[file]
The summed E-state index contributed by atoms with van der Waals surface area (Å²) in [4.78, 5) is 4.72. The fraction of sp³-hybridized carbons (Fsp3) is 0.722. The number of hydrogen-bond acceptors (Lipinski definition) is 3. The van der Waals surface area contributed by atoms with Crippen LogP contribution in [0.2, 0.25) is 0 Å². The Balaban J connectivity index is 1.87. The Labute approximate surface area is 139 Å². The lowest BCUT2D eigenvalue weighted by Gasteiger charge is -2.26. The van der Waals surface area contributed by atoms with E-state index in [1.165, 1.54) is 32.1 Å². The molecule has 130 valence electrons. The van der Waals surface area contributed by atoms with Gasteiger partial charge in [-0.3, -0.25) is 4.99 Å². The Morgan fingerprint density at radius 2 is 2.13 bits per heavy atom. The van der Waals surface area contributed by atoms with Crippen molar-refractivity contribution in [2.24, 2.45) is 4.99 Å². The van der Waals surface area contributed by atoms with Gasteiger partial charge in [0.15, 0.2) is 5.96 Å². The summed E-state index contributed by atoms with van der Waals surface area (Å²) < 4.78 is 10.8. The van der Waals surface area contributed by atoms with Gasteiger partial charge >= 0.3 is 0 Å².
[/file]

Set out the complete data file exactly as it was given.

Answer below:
The summed E-state index contributed by atoms with van der Waals surface area (Å²) in [4.78, 5) is 4.72. The fraction of sp³-hybridized carbons (Fsp3) is 0.722. The number of hydrogen-bond acceptors (Lipinski definition) is 3. The van der Waals surface area contributed by atoms with Crippen LogP contribution in [0.2, 0.25) is 0 Å². The Balaban J connectivity index is 1.87. The Labute approximate surface area is 139 Å². The lowest BCUT2D eigenvalue weighted by Gasteiger charge is -2.26. The van der Waals surface area contributed by atoms with E-state index in [1.165, 1.54) is 32.1 Å². The molecule has 130 valence electrons. The van der Waals surface area contributed by atoms with Gasteiger partial charge in [-0.3, -0.25) is 4.99 Å². The Morgan fingerprint density at radius 2 is 2.13 bits per heavy atom. The van der Waals surface area contributed by atoms with Crippen molar-refractivity contribution in [2.24, 2.45) is 4.99 Å². The van der Waals surface area contributed by atoms with Gasteiger partial charge in [0.15, 0.2) is 5.96 Å². The summed E-state index contributed by atoms with van der Waals surface area (Å²) < 4.78 is 10.8. The van der Waals surface area contributed by atoms with Gasteiger partial charge >= 0.3 is 0 Å².